The Sugar and Coffee War: A Delicious History of Roasteries, Refineries and Rivalries on the Brooklyn Waterfront
Taught by Lucie Levine
Lucie Levine is the founder of Archive on Parade, a local tour and event company that aims to take New York’s fascinating history out of the archives and into the streets. She’s a Native New Yorker, and licensed New York City tour guide, with a passion for the city’s fascinating social, political and cultural history.
Sugar and Coffee have moved Americans to revolt since the Revolution (just ask Abigail Adams). But when almost all of the nation’s sugar was being refined in Williamsburg, and most of its coffee was being roasted in DUMBO, the real Sugar-Coffee War was a Battle of Brooklyn.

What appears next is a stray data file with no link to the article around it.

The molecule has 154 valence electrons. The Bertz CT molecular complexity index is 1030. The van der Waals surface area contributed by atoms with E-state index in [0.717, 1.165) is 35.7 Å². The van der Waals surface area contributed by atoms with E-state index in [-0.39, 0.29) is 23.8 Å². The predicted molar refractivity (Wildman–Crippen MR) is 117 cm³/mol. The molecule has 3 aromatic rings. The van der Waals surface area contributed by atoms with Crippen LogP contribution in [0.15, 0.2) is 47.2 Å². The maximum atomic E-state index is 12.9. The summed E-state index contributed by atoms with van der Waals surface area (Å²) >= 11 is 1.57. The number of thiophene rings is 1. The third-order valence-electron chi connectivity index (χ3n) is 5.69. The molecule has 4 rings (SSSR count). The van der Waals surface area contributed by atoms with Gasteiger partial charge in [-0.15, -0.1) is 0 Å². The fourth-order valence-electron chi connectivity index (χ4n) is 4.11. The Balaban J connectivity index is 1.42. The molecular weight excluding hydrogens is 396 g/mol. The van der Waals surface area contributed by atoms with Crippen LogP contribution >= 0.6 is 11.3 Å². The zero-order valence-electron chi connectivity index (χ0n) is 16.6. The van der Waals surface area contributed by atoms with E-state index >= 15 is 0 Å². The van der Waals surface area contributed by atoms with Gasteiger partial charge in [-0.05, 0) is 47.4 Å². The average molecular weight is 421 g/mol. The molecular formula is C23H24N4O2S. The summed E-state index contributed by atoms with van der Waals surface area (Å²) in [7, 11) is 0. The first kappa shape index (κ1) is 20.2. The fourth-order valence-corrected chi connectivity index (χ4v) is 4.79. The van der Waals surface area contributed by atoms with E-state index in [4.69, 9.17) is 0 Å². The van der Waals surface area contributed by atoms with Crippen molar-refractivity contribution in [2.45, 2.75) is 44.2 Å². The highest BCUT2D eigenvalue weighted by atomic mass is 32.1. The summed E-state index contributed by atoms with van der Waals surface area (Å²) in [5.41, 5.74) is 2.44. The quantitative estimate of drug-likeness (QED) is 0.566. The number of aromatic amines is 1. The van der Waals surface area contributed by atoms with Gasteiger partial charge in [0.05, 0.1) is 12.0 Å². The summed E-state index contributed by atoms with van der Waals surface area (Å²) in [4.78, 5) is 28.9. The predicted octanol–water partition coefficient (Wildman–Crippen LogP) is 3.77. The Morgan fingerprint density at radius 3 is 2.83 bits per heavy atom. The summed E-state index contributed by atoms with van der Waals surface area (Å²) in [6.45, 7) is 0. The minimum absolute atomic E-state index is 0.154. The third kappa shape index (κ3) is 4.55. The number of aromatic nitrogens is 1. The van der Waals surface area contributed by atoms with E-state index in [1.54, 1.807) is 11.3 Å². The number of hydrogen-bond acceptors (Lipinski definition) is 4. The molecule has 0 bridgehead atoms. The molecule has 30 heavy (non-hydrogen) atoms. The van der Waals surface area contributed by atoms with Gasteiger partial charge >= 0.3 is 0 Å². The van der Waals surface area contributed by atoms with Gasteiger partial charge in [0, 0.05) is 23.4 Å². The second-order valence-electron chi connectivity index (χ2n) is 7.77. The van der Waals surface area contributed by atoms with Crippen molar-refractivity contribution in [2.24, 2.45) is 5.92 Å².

This class will explore the history of coffee and sugar in New York. We’ll start from the earliest reference to coffee in America, learn what role New York’s sugar refineries played in the Revolution, and see how our city has been home to outright coffee snobs since at least 1848.
Along the way, we’ll find out why the King of Coffee and the King of Sugar built their empires on the Brooklyn waterfront, and see how a small stretch of land along the East River came to play a huge role in the global economy.